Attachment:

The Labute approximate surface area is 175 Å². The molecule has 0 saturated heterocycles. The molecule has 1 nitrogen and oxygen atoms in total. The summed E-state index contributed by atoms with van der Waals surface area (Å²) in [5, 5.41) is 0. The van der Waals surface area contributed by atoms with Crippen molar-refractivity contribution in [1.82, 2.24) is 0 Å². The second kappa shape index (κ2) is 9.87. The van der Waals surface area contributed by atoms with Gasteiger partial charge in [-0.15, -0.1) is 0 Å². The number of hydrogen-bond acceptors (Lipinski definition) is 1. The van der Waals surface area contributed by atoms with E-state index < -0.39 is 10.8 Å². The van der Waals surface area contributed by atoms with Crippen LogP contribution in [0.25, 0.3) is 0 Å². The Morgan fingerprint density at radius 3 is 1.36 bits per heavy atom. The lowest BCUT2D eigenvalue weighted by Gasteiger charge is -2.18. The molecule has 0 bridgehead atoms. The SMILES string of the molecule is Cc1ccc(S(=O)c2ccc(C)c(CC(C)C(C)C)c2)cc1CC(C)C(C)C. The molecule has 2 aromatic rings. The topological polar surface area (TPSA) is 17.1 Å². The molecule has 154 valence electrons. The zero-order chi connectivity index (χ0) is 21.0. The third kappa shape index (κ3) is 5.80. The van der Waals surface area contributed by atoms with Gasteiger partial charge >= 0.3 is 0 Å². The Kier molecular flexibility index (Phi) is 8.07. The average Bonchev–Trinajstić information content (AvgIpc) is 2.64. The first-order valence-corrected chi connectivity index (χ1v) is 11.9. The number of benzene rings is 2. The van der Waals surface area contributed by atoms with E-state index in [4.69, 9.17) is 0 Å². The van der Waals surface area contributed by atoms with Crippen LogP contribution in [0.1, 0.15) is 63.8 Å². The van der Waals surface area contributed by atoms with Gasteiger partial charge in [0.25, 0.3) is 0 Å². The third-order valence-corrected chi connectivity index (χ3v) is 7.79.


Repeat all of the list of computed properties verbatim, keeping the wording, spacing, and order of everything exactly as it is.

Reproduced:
The Labute approximate surface area is 175 Å². The molecule has 0 saturated heterocycles. The molecule has 1 nitrogen and oxygen atoms in total. The summed E-state index contributed by atoms with van der Waals surface area (Å²) in [5, 5.41) is 0. The van der Waals surface area contributed by atoms with Crippen molar-refractivity contribution in [1.82, 2.24) is 0 Å². The second kappa shape index (κ2) is 9.87. The van der Waals surface area contributed by atoms with Gasteiger partial charge in [-0.15, -0.1) is 0 Å². The number of hydrogen-bond acceptors (Lipinski definition) is 1. The van der Waals surface area contributed by atoms with E-state index < -0.39 is 10.8 Å². The van der Waals surface area contributed by atoms with Crippen LogP contribution in [0.25, 0.3) is 0 Å². The Morgan fingerprint density at radius 3 is 1.36 bits per heavy atom. The lowest BCUT2D eigenvalue weighted by Gasteiger charge is -2.18. The molecule has 0 bridgehead atoms. The SMILES string of the molecule is Cc1ccc(S(=O)c2ccc(C)c(CC(C)C(C)C)c2)cc1CC(C)C(C)C. The molecule has 2 aromatic rings. The topological polar surface area (TPSA) is 17.1 Å². The molecule has 154 valence electrons. The zero-order chi connectivity index (χ0) is 21.0. The third kappa shape index (κ3) is 5.80. The van der Waals surface area contributed by atoms with Gasteiger partial charge >= 0.3 is 0 Å². The Kier molecular flexibility index (Phi) is 8.07. The average Bonchev–Trinajstić information content (AvgIpc) is 2.64. The first-order valence-corrected chi connectivity index (χ1v) is 11.9. The number of benzene rings is 2. The van der Waals surface area contributed by atoms with E-state index in [4.69, 9.17) is 0 Å². The van der Waals surface area contributed by atoms with Crippen LogP contribution in [0.1, 0.15) is 63.8 Å². The van der Waals surface area contributed by atoms with Gasteiger partial charge in [0.25, 0.3) is 0 Å². The third-order valence-corrected chi connectivity index (χ3v) is 7.79.